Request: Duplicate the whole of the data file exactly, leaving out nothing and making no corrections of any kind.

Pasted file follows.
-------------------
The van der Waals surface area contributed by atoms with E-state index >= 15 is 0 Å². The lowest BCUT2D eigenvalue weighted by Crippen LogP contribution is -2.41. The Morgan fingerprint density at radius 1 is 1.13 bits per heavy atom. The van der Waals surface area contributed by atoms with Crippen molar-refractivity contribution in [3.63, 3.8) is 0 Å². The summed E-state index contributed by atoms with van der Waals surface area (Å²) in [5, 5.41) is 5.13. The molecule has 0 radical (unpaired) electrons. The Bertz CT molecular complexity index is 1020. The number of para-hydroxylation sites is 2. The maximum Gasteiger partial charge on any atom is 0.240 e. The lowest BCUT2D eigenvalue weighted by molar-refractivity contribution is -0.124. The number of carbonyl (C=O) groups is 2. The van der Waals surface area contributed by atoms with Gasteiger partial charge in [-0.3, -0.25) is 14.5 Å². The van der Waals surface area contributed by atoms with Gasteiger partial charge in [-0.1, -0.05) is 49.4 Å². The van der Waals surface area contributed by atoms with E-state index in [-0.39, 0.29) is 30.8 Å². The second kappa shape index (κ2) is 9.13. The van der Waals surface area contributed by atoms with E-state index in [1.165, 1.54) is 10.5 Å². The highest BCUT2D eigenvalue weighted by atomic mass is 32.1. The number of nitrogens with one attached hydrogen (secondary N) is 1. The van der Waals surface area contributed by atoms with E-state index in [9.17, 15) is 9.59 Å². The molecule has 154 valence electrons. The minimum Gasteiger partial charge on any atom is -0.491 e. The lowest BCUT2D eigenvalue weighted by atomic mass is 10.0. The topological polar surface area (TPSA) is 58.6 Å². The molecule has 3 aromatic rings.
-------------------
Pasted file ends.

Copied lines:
The van der Waals surface area contributed by atoms with E-state index >= 15 is 0 Å². The lowest BCUT2D eigenvalue weighted by Crippen LogP contribution is -2.41. The Morgan fingerprint density at radius 1 is 1.13 bits per heavy atom. The van der Waals surface area contributed by atoms with Crippen molar-refractivity contribution in [3.63, 3.8) is 0 Å². The summed E-state index contributed by atoms with van der Waals surface area (Å²) in [5, 5.41) is 5.13. The molecule has 0 radical (unpaired) electrons. The Bertz CT molecular complexity index is 1020. The number of para-hydroxylation sites is 2. The maximum Gasteiger partial charge on any atom is 0.240 e. The lowest BCUT2D eigenvalue weighted by molar-refractivity contribution is -0.124. The number of carbonyl (C=O) groups is 2. The van der Waals surface area contributed by atoms with Gasteiger partial charge in [-0.3, -0.25) is 14.5 Å². The van der Waals surface area contributed by atoms with Gasteiger partial charge in [-0.1, -0.05) is 49.4 Å². The van der Waals surface area contributed by atoms with E-state index in [-0.39, 0.29) is 30.8 Å². The second kappa shape index (κ2) is 9.13. The van der Waals surface area contributed by atoms with E-state index in [1.165, 1.54) is 10.5 Å². The highest BCUT2D eigenvalue weighted by atomic mass is 32.1. The number of nitrogens with one attached hydrogen (secondary N) is 1. The van der Waals surface area contributed by atoms with E-state index in [9.17, 15) is 9.59 Å². The molecule has 154 valence electrons. The minimum Gasteiger partial charge on any atom is -0.491 e. The lowest BCUT2D eigenvalue weighted by atomic mass is 10.0. The topological polar surface area (TPSA) is 58.6 Å². The molecule has 3 aromatic rings.